Re: FW: [nc-whois] revised chapters I.C, I.D-and-E, IV
I have reviewed the changes you are suggesting, and suggest the
following way of adopting the underlying concerns (see the attached
Word document for details).
- Analysis of free-form responses to q. 17.d: Add a first sentence
to the paragraph, "The free-form part of question 17.d asked
those who had demanded a change in the existing bulk access
provisions (about half of all respondents) to elaborate on the
kind of change they desire. Across all categroies ofrespondents,
I have no problem with the other changes you suggest to this
- Section E, "Issues identified." I don't think that preservation
of public access belongs into the "privacy" bullet point.
Instead, I've added a new bullet point: "Access: Various
respondents stressed the need for continued public access to
whois data, and for the enforcement of bulk access provisions."
- Section F, "Findings and Discussion of Results." With all due
respect, I believe that it's sufficient to mention the result
from the yes-no part of that question once in a short, ten-line
summary of the results. I've changed the text like this:
>> Taking error margins into account, the yes-no part of this
question leads to an undecided result or to thin majorities in
some of the categories: Half of the respondents suggest that the
bulk access provisions should be changed, half suggest they
The result of the evaluation of the free-form responses which were
given by those who do suggest a change of bulk access provisions
look very similar to the results from question 16: Between 62% and
82% (or a total of 75%) of these respondents call for opt-in
policies or no access to data for resale or marketing purposes;
additionally, some responses more generally ask for stricter
privacy protection. There was very little support for improving
the present opt-out mechanisms (< 10%), and close to no support
change to the existing bulk access provisions. <<
I suppose that this wording makes the numbers clear enough.
I hope you folks can agree with these changes, so we can close the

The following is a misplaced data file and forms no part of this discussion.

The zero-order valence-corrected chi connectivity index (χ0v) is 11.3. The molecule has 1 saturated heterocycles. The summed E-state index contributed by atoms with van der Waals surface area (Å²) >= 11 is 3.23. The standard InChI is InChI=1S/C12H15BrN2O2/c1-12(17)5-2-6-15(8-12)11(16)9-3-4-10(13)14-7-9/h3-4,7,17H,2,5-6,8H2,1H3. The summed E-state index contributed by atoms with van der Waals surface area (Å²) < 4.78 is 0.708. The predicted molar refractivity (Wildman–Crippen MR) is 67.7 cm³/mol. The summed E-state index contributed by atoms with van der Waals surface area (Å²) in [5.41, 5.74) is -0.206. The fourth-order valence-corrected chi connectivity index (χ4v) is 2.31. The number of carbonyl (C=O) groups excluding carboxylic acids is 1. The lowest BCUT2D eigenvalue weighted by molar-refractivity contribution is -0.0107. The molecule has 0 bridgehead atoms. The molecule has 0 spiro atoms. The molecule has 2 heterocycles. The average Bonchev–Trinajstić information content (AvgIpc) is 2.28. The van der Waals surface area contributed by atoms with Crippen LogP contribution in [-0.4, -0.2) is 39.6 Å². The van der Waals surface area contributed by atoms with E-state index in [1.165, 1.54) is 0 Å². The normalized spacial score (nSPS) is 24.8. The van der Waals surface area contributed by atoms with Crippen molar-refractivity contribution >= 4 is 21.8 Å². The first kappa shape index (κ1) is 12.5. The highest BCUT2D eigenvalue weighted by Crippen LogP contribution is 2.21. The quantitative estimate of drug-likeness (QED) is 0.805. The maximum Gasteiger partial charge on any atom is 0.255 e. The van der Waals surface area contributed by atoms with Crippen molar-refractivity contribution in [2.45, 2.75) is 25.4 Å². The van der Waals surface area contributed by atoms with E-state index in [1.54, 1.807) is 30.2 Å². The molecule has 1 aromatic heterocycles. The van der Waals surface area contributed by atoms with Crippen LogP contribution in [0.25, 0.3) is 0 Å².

substantial part of chapter IV - of course, some numbers and charts
will still have to be added.
PS: The software I use can deal quite nicely with change tracking à
la Word, and that approach makes things easier. The problems mostly
occur with advanced formatting and OLE objects. I'm not just
relying on a PDA this time. ;)
Thomas Roessler <email@example.com>
On 2002-06-18 09:45:21 -0400, Steve Metalitz wrote:
>From: Steve Metalitz <firstname.lastname@example.org>
>To: "'NC-WHOIS@DNSO.ORG'" <NC-WHOIS@dnso.org>
>Subject: FW: [nc-whois] revised chapters I.C, I.D-and-E, IV
>Date: Tue, 18 Jun 2002 09:45:21 -0400
>I suggest a few changes to the draft of chapter IV. In the attached, these
>are found in CAPS (new mateial) and [brackets] (proposed deletions). For
>the most part, these would reflect the fact that half the respondents did
>not call for a change in bulk access policies (Q. 17d), and that "stricter"
>privacy protection is not necessarily "better."
>From: Thomas Roessler [mailto:email@example.com]
>Sent: Thursday, June 13, 2002 6:57 PM
>Cc: Kristy McKee
>Subject: [nc-whois] revised chapters I.C, I.D-and-E, IV
>Please find attached revisions to chapters I.C, I.D, I.E, IV. I'm
>also including the spreadsheet I used to generate the numbers for
>the narrative on question 17.d.
>(BTW, it turns out that an inconsistency had crept into the
>preliminary report's evaluation of that question; instead of 89% it
>should apparently have been 85% there who wanted opt-in or stricter
>protection. I have no idea how this could happen.)
>In the final report, the results are slightly less clear than in the
>preliminary report, but they are still strong - in particular if you
>look at _all_ responses by extrapolating (see spreadsheet for
>Thomas Roessler <firstname.lastname@example.org>